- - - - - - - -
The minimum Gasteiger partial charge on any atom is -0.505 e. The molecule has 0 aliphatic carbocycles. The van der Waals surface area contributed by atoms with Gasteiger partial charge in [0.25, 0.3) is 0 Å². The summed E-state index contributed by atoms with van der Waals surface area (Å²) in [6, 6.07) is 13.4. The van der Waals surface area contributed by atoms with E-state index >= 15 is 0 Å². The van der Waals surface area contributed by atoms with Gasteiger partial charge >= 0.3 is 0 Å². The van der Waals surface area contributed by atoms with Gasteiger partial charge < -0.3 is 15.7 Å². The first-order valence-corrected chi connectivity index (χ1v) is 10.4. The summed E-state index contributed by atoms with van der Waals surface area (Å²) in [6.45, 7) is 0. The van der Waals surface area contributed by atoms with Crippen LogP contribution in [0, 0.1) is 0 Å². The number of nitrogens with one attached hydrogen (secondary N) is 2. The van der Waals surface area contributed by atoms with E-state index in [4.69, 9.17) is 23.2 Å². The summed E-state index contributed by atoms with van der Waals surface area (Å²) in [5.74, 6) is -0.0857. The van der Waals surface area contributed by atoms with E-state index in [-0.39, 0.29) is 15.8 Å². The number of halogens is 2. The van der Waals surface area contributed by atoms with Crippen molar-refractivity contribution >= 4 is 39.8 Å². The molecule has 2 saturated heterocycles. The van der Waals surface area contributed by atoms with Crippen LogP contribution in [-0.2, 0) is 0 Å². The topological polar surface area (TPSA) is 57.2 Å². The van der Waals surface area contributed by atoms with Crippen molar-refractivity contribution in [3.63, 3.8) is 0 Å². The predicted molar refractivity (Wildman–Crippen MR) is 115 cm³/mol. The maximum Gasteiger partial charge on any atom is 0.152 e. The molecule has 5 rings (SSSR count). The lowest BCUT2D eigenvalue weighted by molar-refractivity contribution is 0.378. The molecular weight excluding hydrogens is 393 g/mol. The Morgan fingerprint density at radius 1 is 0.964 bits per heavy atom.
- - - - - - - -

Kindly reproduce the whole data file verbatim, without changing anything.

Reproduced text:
The minimum Gasteiger partial charge on any atom is -0.505 e. The molecule has 0 aliphatic carbocycles. The van der Waals surface area contributed by atoms with Gasteiger partial charge in [0.25, 0.3) is 0 Å². The summed E-state index contributed by atoms with van der Waals surface area (Å²) in [6, 6.07) is 13.4. The van der Waals surface area contributed by atoms with E-state index >= 15 is 0 Å². The van der Waals surface area contributed by atoms with Gasteiger partial charge >= 0.3 is 0 Å². The van der Waals surface area contributed by atoms with Gasteiger partial charge < -0.3 is 15.7 Å². The first-order valence-corrected chi connectivity index (χ1v) is 10.4. The summed E-state index contributed by atoms with van der Waals surface area (Å²) in [6.45, 7) is 0. The van der Waals surface area contributed by atoms with Crippen LogP contribution in [0, 0.1) is 0 Å². The number of nitrogens with one attached hydrogen (secondary N) is 2. The van der Waals surface area contributed by atoms with E-state index in [4.69, 9.17) is 23.2 Å². The summed E-state index contributed by atoms with van der Waals surface area (Å²) in [5.74, 6) is -0.0857. The van der Waals surface area contributed by atoms with E-state index in [-0.39, 0.29) is 15.8 Å². The number of halogens is 2. The van der Waals surface area contributed by atoms with Crippen molar-refractivity contribution >= 4 is 39.8 Å². The molecule has 2 saturated heterocycles. The van der Waals surface area contributed by atoms with Crippen LogP contribution in [-0.2, 0) is 0 Å². The topological polar surface area (TPSA) is 57.2 Å². The van der Waals surface area contributed by atoms with Crippen molar-refractivity contribution in [3.63, 3.8) is 0 Å². The predicted molar refractivity (Wildman–Crippen MR) is 115 cm³/mol. The maximum Gasteiger partial charge on any atom is 0.152 e. The molecule has 5 rings (SSSR count). The lowest BCUT2D eigenvalue weighted by molar-refractivity contribution is 0.378. The molecular weight excluding hydrogens is 393 g/mol. The Morgan fingerprint density at radius 1 is 0.964 bits per heavy atom.